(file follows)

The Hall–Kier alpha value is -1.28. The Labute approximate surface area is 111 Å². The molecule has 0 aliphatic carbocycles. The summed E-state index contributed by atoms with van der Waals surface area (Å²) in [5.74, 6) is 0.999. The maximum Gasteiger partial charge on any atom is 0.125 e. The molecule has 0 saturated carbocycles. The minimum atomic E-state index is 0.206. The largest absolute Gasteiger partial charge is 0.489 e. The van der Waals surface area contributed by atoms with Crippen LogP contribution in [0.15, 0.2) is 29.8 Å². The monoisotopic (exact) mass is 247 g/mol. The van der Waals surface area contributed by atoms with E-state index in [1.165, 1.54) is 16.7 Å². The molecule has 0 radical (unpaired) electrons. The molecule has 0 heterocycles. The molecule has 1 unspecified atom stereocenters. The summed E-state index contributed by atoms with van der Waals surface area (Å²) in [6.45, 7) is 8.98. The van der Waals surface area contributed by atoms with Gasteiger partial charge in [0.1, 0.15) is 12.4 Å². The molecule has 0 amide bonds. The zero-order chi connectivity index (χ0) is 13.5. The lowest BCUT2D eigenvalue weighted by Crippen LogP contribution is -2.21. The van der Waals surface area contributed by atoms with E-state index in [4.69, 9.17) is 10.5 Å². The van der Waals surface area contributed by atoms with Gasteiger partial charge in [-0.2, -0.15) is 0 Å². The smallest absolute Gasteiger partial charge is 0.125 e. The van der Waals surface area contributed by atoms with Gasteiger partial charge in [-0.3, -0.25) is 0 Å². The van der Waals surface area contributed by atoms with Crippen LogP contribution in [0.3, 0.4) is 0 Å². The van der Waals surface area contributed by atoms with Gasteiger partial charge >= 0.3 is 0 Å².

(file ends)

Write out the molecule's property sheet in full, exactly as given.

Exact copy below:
The Hall–Kier alpha value is -1.28. The Labute approximate surface area is 111 Å². The molecule has 0 aliphatic carbocycles. The summed E-state index contributed by atoms with van der Waals surface area (Å²) in [5.74, 6) is 0.999. The maximum Gasteiger partial charge on any atom is 0.125 e. The molecule has 0 saturated carbocycles. The minimum atomic E-state index is 0.206. The largest absolute Gasteiger partial charge is 0.489 e. The van der Waals surface area contributed by atoms with Crippen LogP contribution in [0.15, 0.2) is 29.8 Å². The monoisotopic (exact) mass is 247 g/mol. The van der Waals surface area contributed by atoms with E-state index in [1.165, 1.54) is 16.7 Å². The molecule has 0 radical (unpaired) electrons. The molecule has 0 heterocycles. The molecule has 1 unspecified atom stereocenters. The summed E-state index contributed by atoms with van der Waals surface area (Å²) in [6.45, 7) is 8.98. The van der Waals surface area contributed by atoms with Gasteiger partial charge in [0.1, 0.15) is 12.4 Å². The molecule has 0 amide bonds. The zero-order chi connectivity index (χ0) is 13.5. The lowest BCUT2D eigenvalue weighted by Crippen LogP contribution is -2.21. The van der Waals surface area contributed by atoms with E-state index in [4.69, 9.17) is 10.5 Å². The van der Waals surface area contributed by atoms with Gasteiger partial charge in [-0.2, -0.15) is 0 Å². The smallest absolute Gasteiger partial charge is 0.125 e. The van der Waals surface area contributed by atoms with Gasteiger partial charge in [-0.3, -0.25) is 0 Å². The van der Waals surface area contributed by atoms with Crippen LogP contribution in [0.3, 0.4) is 0 Å². The van der Waals surface area contributed by atoms with Gasteiger partial charge >= 0.3 is 0 Å².